Living In Olden Days January 22, 2010Posted by Chuck Musciano in Technology.
Recently, a friend was kind enough to share with me an unusual book: the 1924 Ford Model T parts catalog. This beautiful book includes detailed drawings of most major parts, along with descriptions and pricing for every component of a Model T.
For each part, the catalog includes part numbers and the appropriate model year, as you might expect. But it also includes an odd item: a “code word.” What on earth is a code word, and why would you need one for car parts?
It turns out that back in 1924, people would often send their orders to Ford via telegram, a very early precursor to shopping on the web. Given that you paid by the word to send a telegram and that errors could be costly, you could specify your part using its code word instead of its part number and description.
Thus, if you were in need of a crankcase lower cover (part number 3101) you would send the code word “Closure.” This ensured that you would not wind up with a complete crankcase (part 3100), whose code word was “Closet.” That’s a big difference, since a crankcase lower cover would run you $0.35 while the whole crankcase would set you back $11.00.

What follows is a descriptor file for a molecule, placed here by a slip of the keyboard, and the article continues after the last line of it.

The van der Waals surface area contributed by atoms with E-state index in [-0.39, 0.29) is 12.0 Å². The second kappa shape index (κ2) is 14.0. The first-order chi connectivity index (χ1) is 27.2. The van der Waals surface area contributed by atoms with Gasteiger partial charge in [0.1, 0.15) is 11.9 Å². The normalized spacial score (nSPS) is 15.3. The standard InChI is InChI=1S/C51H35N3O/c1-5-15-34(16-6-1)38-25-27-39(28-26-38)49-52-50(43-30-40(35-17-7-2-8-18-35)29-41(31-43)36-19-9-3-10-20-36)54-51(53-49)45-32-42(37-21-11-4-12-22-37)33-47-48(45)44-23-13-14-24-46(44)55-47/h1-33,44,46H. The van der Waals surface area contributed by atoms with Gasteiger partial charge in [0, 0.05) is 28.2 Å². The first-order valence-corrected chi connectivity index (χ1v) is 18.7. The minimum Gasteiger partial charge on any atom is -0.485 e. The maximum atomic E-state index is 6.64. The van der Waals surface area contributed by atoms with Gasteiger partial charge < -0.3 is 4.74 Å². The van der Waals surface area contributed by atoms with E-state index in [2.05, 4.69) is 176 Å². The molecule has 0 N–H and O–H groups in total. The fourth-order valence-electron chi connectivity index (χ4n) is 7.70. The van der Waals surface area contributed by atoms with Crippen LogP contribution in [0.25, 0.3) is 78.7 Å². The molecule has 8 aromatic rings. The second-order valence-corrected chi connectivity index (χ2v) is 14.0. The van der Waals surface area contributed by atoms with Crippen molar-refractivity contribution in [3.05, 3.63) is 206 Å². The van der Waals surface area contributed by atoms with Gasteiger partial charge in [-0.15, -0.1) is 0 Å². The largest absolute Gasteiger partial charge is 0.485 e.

There were also code words for shipping, so that the terse message “Closure Topersteen” would order one crankcase lower cover and ship it to you via standard freight. If you want to upgrade to express shipping, you’d use “Closure Toperig” instead.
We live in an age of glorious technology, which leads us to believe that previous eras were backwards and hopeless. In fact, people have always been clever and creative; they simply had different tools at their disposal. Using those tools, they crafted the best possible technical world, one that seemed glorious and amazing compared to previous times. Imagine how they lived in the olden days, when they ordered car parts by mail and had to wait three extra days as a result! Code words and telegrams were an amazing improvement.
As we struggle to build, deploy, and exploit all the new technology that comes our way, both personally and professionally, we would do well to remember that we will be seen as living in a hopelessly backward time. “Imagine,” they will say, “how people lived with such primitive tools. They must have been miserable!”
Not at all. We are always living in the best of all possible worlds, in the best of all possible times. And with luck, determination, and perseverance, we’ll continue to make it better and better.
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